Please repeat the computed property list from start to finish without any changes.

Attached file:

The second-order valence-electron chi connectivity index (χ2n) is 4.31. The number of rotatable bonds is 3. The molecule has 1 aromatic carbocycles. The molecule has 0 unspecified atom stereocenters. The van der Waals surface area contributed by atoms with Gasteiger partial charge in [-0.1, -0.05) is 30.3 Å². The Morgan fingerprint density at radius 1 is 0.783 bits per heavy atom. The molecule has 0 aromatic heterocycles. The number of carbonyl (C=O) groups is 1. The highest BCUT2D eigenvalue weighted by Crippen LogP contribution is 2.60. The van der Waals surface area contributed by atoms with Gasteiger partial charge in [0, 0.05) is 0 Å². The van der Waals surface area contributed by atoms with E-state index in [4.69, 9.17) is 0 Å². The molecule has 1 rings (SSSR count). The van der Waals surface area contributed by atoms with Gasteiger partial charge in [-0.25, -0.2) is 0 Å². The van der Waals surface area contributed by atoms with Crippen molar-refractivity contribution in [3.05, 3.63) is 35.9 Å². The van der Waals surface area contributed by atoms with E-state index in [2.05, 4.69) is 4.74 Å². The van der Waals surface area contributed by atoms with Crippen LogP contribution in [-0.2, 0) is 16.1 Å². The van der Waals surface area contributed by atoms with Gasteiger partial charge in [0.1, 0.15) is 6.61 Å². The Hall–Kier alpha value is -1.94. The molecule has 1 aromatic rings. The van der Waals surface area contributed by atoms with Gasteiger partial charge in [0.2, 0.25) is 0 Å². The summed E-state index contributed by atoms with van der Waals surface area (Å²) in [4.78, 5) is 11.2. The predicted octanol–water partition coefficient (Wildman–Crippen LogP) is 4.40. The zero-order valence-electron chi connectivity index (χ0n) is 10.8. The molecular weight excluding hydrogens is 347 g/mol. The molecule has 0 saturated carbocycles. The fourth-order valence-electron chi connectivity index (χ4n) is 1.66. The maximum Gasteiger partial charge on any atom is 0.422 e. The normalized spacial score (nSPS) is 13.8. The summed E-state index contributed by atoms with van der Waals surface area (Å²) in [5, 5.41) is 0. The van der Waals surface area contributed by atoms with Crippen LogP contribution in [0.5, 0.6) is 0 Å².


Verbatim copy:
The second-order valence-electron chi connectivity index (χ2n) is 4.31. The number of rotatable bonds is 3. The molecule has 1 aromatic carbocycles. The molecule has 0 unspecified atom stereocenters. The van der Waals surface area contributed by atoms with Gasteiger partial charge in [-0.1, -0.05) is 30.3 Å². The Morgan fingerprint density at radius 1 is 0.783 bits per heavy atom. The molecule has 0 aromatic heterocycles. The number of carbonyl (C=O) groups is 1. The highest BCUT2D eigenvalue weighted by Crippen LogP contribution is 2.60. The van der Waals surface area contributed by atoms with Gasteiger partial charge in [0, 0.05) is 0 Å². The van der Waals surface area contributed by atoms with E-state index in [4.69, 9.17) is 0 Å². The molecule has 1 rings (SSSR count). The van der Waals surface area contributed by atoms with Gasteiger partial charge in [-0.25, -0.2) is 0 Å². The van der Waals surface area contributed by atoms with Crippen molar-refractivity contribution in [3.05, 3.63) is 35.9 Å². The van der Waals surface area contributed by atoms with E-state index in [2.05, 4.69) is 4.74 Å². The van der Waals surface area contributed by atoms with Crippen LogP contribution in [-0.2, 0) is 16.1 Å². The van der Waals surface area contributed by atoms with Gasteiger partial charge in [0.1, 0.15) is 6.61 Å². The Hall–Kier alpha value is -1.94. The molecule has 1 aromatic rings. The van der Waals surface area contributed by atoms with Gasteiger partial charge in [0.2, 0.25) is 0 Å². The summed E-state index contributed by atoms with van der Waals surface area (Å²) in [4.78, 5) is 11.2. The predicted octanol–water partition coefficient (Wildman–Crippen LogP) is 4.40. The zero-order valence-electron chi connectivity index (χ0n) is 10.8. The molecular weight excluding hydrogens is 347 g/mol. The molecule has 0 saturated carbocycles. The fourth-order valence-electron chi connectivity index (χ4n) is 1.66. The maximum Gasteiger partial charge on any atom is 0.422 e. The normalized spacial score (nSPS) is 13.8. The summed E-state index contributed by atoms with van der Waals surface area (Å²) in [5, 5.41) is 0. The van der Waals surface area contributed by atoms with Crippen LogP contribution in [0.5, 0.6) is 0 Å².